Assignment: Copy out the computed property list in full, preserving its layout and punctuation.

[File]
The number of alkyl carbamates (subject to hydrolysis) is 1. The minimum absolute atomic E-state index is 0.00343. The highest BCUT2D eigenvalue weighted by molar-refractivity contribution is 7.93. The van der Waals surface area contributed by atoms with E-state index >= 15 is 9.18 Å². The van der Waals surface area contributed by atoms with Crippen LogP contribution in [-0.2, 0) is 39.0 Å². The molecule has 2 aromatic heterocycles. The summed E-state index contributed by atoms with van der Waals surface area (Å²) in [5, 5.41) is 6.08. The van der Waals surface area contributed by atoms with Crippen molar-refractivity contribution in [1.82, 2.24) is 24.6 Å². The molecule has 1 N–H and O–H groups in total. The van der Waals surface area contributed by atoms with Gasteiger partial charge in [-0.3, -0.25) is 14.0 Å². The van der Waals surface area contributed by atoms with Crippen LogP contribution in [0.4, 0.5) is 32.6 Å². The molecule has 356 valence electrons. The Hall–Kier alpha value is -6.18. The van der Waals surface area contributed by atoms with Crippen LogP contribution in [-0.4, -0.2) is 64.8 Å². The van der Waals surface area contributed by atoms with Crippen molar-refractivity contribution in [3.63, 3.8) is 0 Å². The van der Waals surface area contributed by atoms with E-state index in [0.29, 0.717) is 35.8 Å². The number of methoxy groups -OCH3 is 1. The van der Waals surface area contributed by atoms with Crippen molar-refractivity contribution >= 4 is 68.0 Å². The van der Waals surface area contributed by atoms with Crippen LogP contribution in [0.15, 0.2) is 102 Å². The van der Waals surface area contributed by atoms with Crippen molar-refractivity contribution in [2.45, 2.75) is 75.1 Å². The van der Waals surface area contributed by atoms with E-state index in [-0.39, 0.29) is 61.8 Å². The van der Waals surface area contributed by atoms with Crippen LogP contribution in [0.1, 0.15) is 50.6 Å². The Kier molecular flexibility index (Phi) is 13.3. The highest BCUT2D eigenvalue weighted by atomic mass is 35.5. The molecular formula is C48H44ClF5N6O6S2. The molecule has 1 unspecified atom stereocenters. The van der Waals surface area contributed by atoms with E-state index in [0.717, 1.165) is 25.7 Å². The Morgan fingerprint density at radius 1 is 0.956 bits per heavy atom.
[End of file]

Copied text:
The number of alkyl carbamates (subject to hydrolysis) is 1. The minimum absolute atomic E-state index is 0.00343. The highest BCUT2D eigenvalue weighted by molar-refractivity contribution is 7.93. The van der Waals surface area contributed by atoms with E-state index >= 15 is 9.18 Å². The van der Waals surface area contributed by atoms with Crippen LogP contribution in [-0.2, 0) is 39.0 Å². The molecule has 2 aromatic heterocycles. The summed E-state index contributed by atoms with van der Waals surface area (Å²) in [5, 5.41) is 6.08. The van der Waals surface area contributed by atoms with Crippen molar-refractivity contribution in [1.82, 2.24) is 24.6 Å². The molecule has 1 N–H and O–H groups in total. The van der Waals surface area contributed by atoms with Gasteiger partial charge in [-0.3, -0.25) is 14.0 Å². The van der Waals surface area contributed by atoms with Crippen LogP contribution in [0.4, 0.5) is 32.6 Å². The molecule has 356 valence electrons. The Hall–Kier alpha value is -6.18. The van der Waals surface area contributed by atoms with Crippen LogP contribution in [-0.4, -0.2) is 64.8 Å². The van der Waals surface area contributed by atoms with Crippen molar-refractivity contribution in [3.63, 3.8) is 0 Å². The van der Waals surface area contributed by atoms with E-state index in [0.29, 0.717) is 35.8 Å². The number of methoxy groups -OCH3 is 1. The van der Waals surface area contributed by atoms with Crippen molar-refractivity contribution >= 4 is 68.0 Å². The van der Waals surface area contributed by atoms with Crippen LogP contribution in [0.15, 0.2) is 102 Å². The van der Waals surface area contributed by atoms with Crippen molar-refractivity contribution in [2.45, 2.75) is 75.1 Å². The van der Waals surface area contributed by atoms with E-state index in [-0.39, 0.29) is 61.8 Å². The van der Waals surface area contributed by atoms with Crippen LogP contribution in [0.1, 0.15) is 50.6 Å². The Kier molecular flexibility index (Phi) is 13.3. The highest BCUT2D eigenvalue weighted by atomic mass is 35.5. The molecular formula is C48H44ClF5N6O6S2. The molecule has 1 unspecified atom stereocenters. The van der Waals surface area contributed by atoms with E-state index in [0.717, 1.165) is 25.7 Å². The Morgan fingerprint density at radius 1 is 0.956 bits per heavy atom.